Over Easy: Big Papi won’t rake my leaves, and other baseball disappointments

  • Dan Mackie (Courtesy photograph)

Published: 10/2/2020 9:58:21 PM
Modified: 10/2/2020 9:58:09 PM

A measly two years ago, the Red Sox won the World Series and so did we. I wrote after the deciding game that the players had enchanted my wife, Dede, and me.

“They seem to like each other,’’ she told me, as I reported exclusively in this newspaper. “They also seem to be having fun.”

I was taken by the way Boston’s three boyish outfielders came in at game’s end: “They ran with delight, beaming like high-schoolers who’d won a state title. Victory was theirs and a charmed life awaited. Or so it seemed in the moment, anyway.” Then came 2020.

The Red Sox and their fans just moped through a shortened season played in empty ballparks where they piped in fake crowd noise. Two years ago they won 108 and lost 54. This year they won 24 and lost 36.

Day by day it seemed even worse. With their best starting pitchers injured and one sick with COVID-19, they trotted out second-raters and relievers hitherto unknown to us. A children’s author could have invented names: Moe Meatballs, Alphonse Loseanother, Henley Elbowchip.

It was as if team scouts were driving windowless vans and grabbing replacements off the streets of Boston. Maybe they were hired as day laborers.

I have seen a lot of things in sports, but I don’t recall a young, promising squad turn from champs to chumps so rapidly, so completely. The sleek red sports car from the 2018 victory parade has lost a muffler and two hubcaps, suffered all sorts of dings and dents, and spewed dark smoke as it lumbered along.

What curse befell this team? They crumbled as hurricanes formed in the Atlantic, fires raged near the Pacific, and all manner of mischief roiled the capital.

I barely watched this season, just a batter or two at a time, fewer than nine innings in all. The listless losing made me mull what sports are all about.

Baseball is a game, a business, an entertainment, a maker of millionaires, deliverer of TV audiences, an excuse for drinking beer and eating hot dogs. I wondered whether there was any point in playing in pandemic time.

Let’s all agree that our current national pastime, our troubled preoccupation, is this hideous national election season. The only thing that unites us is disdain for the other side. Baseball legend and Zen master Yogi Berra might have appreciated the paradox.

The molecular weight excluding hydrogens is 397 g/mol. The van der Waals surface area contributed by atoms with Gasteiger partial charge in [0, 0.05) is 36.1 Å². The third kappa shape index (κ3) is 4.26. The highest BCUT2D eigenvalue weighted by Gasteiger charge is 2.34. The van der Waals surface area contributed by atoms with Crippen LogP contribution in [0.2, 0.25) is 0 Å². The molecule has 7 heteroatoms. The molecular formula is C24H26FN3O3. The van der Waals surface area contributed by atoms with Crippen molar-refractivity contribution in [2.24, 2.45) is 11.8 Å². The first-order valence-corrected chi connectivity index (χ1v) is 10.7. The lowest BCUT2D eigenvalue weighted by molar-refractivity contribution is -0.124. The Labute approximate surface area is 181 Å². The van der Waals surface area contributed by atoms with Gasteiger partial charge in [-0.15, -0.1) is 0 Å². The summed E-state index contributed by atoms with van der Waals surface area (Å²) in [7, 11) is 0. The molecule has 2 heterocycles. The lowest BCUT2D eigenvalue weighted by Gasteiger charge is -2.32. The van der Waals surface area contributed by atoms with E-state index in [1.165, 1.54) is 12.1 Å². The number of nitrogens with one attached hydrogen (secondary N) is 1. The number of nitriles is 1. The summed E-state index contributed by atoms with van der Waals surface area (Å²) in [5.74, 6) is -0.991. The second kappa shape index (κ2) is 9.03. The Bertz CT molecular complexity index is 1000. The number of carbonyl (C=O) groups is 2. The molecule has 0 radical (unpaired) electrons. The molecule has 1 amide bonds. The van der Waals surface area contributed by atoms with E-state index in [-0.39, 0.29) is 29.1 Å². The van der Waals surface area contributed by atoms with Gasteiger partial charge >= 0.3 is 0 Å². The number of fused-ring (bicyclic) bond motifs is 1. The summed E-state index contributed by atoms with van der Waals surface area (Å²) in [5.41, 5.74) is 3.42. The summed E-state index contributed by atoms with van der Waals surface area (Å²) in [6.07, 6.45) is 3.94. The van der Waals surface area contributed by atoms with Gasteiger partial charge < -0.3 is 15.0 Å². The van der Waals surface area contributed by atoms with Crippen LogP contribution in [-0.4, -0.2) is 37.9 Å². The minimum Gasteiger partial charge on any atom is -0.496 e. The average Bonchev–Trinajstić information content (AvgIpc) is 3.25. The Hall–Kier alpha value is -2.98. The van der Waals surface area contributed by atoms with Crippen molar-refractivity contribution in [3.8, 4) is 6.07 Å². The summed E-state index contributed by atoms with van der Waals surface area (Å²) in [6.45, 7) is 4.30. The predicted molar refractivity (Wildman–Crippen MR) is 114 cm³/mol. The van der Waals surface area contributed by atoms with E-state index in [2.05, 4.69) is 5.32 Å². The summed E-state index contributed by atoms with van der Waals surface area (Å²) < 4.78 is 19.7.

Sports are supposed to divert us from our daily angst. But this baseball season, for me at least, was thin soup. No peanuts, no Cracker Jack.

I sometimes dreamily recall that the roots of baseball go back to contests played on irregular fields by town teams. I imagine they included 40-year-olds whose hands were gnarled by factory or farm work. The most demanding positions, shortstop and center field, were for their swift sons and nephews.

One day in summer, long, long ago, it seemed important that the boys of Lebanon vanquished the boys from Canaan, 12-9. And the next day, everyone went back to work.

There isn’t much baseball like that anymore. I don’t know if history has recorded the last sandlot game thrown together by kids. And this season was strictly a made-for-TV production.

“Baseball is a business,’’ players say when they are negotiating million-dollar deals. Fans hear, “I am playing for you. My victories are your victories. When I retire, I’m going to move into your neighborhood and have you over for a barbecue. I will lend you my power tools. I will mow your lawn if you need me to.”

I am still waiting for David Ortiz to come by and help with yard cleanup. Big Papi will get the big rake. I wish an announcer could be on hand. “Ortiz takes his stance, spits on his hands, claps like he means business. He covers lots of ground with his 6-foot-3 frame. Now he’s aiming low and outside. Look at the reach, look at the technique. HE’S GOT A RAKE FULL OF MAPLE, OAK AND ASH. They’re going, going, gone — into the pile. How about that!”

But back to so-called reality: There were signs that a few of the young prospects might pan out, while others look for new opportunities in pizza order fulfillment and other industries. The new general manager has been trading merely useful veterans in search of phenoms about to bloom.

That’s a thing about sports. The seeds of renewal are often sown in bleakest times. The Red Sox are rebuilding, and so in 2020 must we.

Dan Mackie lives in West Lebanon. He can be reached at dan.mackie@yahoo.com.

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